OK, so I promised you guys a full report, and here it is.
First, a few things about Dave. Dave Tate is probably one of the coolest people I've ever met. Not only is he a wealth of training knowledge, he's also very friendly, and willing to help anyone who wants to listen. He's a great story-teller and an even better motivator and coach. He fixed my squat in about 5 minutes. He'll always give you an answer, and he gets right to the point. He's also a monster. His forearms are bigger than my calves. He also kept smacking his head on the bar everytime he got up from the bench, and the bar would bounce up off the hooks. Oh yeah, and the pin-pull article became a huge running gag throughout the weekend. He also LOVES the F word. Bottom line, everyone should get to one of these seminars. If you're in California, he'll be there in 2 weeks.
About the gym: Total Performance Sports is a small combat/strongman/powerlifting gym in Everett Mass. CJ Murphy is cool as hell and strong as hell. Any lifters or fighters in the Boston area should pay a visit to this place. It's nothing fancy, but they have everything that you need to get strong.
The Seminar, Day 1:
The seminar opened with an explanation of the "Breakthrough Factor". The entire seminar was focused around this one main point. Routines and Programs are ok for beginners, but at some point, instinct will kick in and you should know what to do and when to do it when it comes to your own training. This isn't something that just happens. It takes years of effort and education. This is what separates the great lifters from everyone else.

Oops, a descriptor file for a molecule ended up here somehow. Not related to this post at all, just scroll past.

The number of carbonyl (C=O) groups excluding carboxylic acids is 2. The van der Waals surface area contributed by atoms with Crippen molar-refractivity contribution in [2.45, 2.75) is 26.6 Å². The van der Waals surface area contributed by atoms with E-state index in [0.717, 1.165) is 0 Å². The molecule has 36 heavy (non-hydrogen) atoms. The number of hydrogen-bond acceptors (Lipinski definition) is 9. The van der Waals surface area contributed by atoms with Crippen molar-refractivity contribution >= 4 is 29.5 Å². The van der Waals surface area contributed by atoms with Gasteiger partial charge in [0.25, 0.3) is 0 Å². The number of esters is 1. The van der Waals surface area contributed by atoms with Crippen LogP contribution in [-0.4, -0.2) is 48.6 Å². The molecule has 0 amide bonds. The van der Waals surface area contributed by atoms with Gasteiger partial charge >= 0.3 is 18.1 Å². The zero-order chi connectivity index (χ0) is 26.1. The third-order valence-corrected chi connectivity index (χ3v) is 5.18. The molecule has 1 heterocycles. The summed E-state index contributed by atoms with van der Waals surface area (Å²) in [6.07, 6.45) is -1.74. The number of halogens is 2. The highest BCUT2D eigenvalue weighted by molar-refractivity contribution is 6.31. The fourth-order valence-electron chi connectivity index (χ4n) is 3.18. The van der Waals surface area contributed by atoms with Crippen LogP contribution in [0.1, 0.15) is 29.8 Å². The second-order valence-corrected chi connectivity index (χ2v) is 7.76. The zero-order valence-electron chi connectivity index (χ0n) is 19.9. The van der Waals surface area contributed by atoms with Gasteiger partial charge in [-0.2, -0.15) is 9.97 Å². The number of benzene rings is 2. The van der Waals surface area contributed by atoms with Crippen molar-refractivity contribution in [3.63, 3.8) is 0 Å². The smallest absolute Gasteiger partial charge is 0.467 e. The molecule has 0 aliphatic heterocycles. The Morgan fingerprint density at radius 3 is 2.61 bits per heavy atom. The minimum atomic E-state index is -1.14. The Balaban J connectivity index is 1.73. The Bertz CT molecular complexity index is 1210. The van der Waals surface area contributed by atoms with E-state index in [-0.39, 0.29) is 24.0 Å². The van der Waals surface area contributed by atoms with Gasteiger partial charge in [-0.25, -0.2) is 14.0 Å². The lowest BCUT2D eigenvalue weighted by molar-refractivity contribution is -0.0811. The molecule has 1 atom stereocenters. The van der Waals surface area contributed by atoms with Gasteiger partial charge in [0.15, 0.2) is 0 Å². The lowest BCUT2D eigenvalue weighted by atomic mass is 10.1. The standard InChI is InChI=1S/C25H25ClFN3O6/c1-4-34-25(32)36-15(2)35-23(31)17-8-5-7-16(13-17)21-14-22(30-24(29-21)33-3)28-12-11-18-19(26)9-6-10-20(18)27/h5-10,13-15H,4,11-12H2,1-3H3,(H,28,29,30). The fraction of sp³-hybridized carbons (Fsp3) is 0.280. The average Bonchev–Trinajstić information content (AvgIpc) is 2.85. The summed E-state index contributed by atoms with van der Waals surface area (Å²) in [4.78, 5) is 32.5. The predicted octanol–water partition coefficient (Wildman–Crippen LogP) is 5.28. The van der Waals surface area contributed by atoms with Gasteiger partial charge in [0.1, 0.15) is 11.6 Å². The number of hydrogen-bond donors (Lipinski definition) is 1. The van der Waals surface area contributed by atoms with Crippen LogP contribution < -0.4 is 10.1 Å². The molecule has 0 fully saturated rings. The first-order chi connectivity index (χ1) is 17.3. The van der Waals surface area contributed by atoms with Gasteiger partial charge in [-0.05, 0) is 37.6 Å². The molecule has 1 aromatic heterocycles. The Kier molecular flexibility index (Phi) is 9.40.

Going Full Circle:
Everyone begins their training at the very bottom, with no knowledge of how to train or what kind of program to use. We just went in and did whatever we thought we should do. Whether it was 3 sets of 10 bench press and then curls and we just did that 5 days a week. We all did something. Then in our quest to get better, we started reading and learning. And eventually we figured out a better way to train. At some point, we come to a peak, where we've acquired so much knowledge, we can start quoting people (sound familiar) and we sound very scientific. At this point, there's a split. While a lot of people will stay at this point (sounding very smart) others will begin to just apply what they've learned. Eventually, those that have moved on, using their knowledge instead of just having it, will get back to that starting point. They'll just be doing whatever they feel like they should be doing, only now they have a wealth of knowledge that they can fall back on. This is going full circle. One major point here is that no matter what knowledge is gained or forgotten, the end result is the only thing that matters. If you got better, that's all that matters. (At this point, Dave went into a rant about Yodas and Gurus and how they like to use complex language and theories to confuse you. He also gav ean example of how you can use one concept and make it "The Answer". (Pin Pulls)).
There are 6 basic reasons that any of us does what we do (in training, life, whatever). These are certainty, uncertainty, significance, contribution, growth, and love. If you don't know the reason for what you're doing, you have to find it.
For Coaches/Trainers: It is important to find out what the reason is for your client. You must then get a history. Not just a health history, but find out what has worked in the past, and try to work with that, and improve it. The most important thing for a coach to do is to shut up and listen.
For coaches and trainers, you must know your abilities as a coach as well as your limitations. Stick to what you know. Bring in help from outside sources for things you don't know. Can you teach? Does your style of coaching work? If not, why not?
Know what equipment you have access to, and work with what you have. Make it work.